Rise Productions brings this dark, relatable and oftentimes comic thriller in the shape of Spotless. Two women, one forty-odd, the other eighteen, Genevieve and Jen, find themselves tangled up in one another’s lives. Genevieve, in a desperate last-ditch bid to have a child, has sold her marital home in the suburbs in exchange for an almost-inner-city flat. Jen has lived in the neighbourhood her whole life, and, in the wake of family tragedy, is trying to escape, seeing the Leaving Cert as her all-important road out. Their lives could not be more different, until they come into contact with Dean, the dashing local dark horse.
For Jen, this is the thrill of first love, a boy who sees her as different. For Genevieve, it is the chance to feel young again, after seventeen years of safe, predictable marriage. Neither of them can anticipate the effect that this young man will have on their lives.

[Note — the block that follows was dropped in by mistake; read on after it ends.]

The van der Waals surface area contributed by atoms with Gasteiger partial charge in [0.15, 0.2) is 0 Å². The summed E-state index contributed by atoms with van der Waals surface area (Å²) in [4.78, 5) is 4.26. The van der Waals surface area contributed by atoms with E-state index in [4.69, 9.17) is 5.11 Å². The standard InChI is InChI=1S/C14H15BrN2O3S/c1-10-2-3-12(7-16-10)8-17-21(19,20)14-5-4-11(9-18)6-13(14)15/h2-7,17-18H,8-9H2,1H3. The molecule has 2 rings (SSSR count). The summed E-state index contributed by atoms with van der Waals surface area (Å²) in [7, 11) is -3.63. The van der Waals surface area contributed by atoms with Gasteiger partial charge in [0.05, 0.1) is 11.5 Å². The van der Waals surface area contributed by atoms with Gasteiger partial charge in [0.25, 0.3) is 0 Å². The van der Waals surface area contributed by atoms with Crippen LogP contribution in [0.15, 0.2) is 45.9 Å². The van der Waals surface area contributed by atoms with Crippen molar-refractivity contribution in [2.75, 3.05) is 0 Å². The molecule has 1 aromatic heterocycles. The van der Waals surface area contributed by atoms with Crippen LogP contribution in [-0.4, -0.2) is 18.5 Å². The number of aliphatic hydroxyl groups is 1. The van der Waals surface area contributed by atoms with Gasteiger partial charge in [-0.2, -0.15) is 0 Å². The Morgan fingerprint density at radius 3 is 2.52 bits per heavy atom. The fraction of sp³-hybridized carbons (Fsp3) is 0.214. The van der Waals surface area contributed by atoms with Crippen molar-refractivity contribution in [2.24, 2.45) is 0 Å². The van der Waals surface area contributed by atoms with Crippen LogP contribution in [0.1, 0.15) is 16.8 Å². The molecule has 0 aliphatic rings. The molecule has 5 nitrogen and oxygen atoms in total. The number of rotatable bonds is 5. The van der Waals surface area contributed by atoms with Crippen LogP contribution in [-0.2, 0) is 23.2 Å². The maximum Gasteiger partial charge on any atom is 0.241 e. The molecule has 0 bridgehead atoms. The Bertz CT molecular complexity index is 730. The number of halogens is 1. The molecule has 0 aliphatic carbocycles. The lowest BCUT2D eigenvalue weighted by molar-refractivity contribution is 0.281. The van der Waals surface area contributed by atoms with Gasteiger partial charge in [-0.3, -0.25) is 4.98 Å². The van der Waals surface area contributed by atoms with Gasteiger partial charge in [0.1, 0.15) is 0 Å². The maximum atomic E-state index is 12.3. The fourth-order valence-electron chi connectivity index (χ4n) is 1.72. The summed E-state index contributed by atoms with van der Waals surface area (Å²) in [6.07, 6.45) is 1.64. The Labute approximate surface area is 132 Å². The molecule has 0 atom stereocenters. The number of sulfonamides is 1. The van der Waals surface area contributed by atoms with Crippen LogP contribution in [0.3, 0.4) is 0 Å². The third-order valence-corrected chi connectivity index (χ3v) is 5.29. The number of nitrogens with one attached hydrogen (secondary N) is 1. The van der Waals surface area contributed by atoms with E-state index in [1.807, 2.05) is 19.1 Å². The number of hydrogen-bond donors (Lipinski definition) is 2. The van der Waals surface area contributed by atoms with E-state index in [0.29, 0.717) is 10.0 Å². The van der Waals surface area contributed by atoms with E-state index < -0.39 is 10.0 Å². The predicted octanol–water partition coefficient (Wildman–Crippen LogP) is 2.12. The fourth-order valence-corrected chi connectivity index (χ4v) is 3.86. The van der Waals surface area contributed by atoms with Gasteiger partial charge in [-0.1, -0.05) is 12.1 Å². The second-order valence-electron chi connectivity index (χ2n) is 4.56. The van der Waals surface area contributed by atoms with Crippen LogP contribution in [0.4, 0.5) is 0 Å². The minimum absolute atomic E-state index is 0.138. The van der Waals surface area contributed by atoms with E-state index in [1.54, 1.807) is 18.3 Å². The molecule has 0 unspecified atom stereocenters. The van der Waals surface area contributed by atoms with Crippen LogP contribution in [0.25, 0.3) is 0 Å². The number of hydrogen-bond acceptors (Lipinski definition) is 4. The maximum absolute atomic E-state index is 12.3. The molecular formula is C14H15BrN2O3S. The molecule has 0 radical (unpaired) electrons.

Spotless is an exercise in storytelling, brought to life with two convincing performances by Ciara O’Callaghan (Genevieve) and Emma Willis (Jen). Although the story is, at times, somewhat predictable and contrived, it is good to see some important updates on the typical narratives, particularly importantly the inclusion of a crisis pregnancy in the wake of the repeal of the Eighth Amendment. It is a play about love and loss, about social mobility and the costs of it for women in the twenty-first century.
Overall, Spotless is an enjoyable piece of theatre, carried along by two confident performances.
Review by Síofra Ní Shluaghadháin
‘Spotless’ will be showing at the Smock Alley from April 22nd – 27th.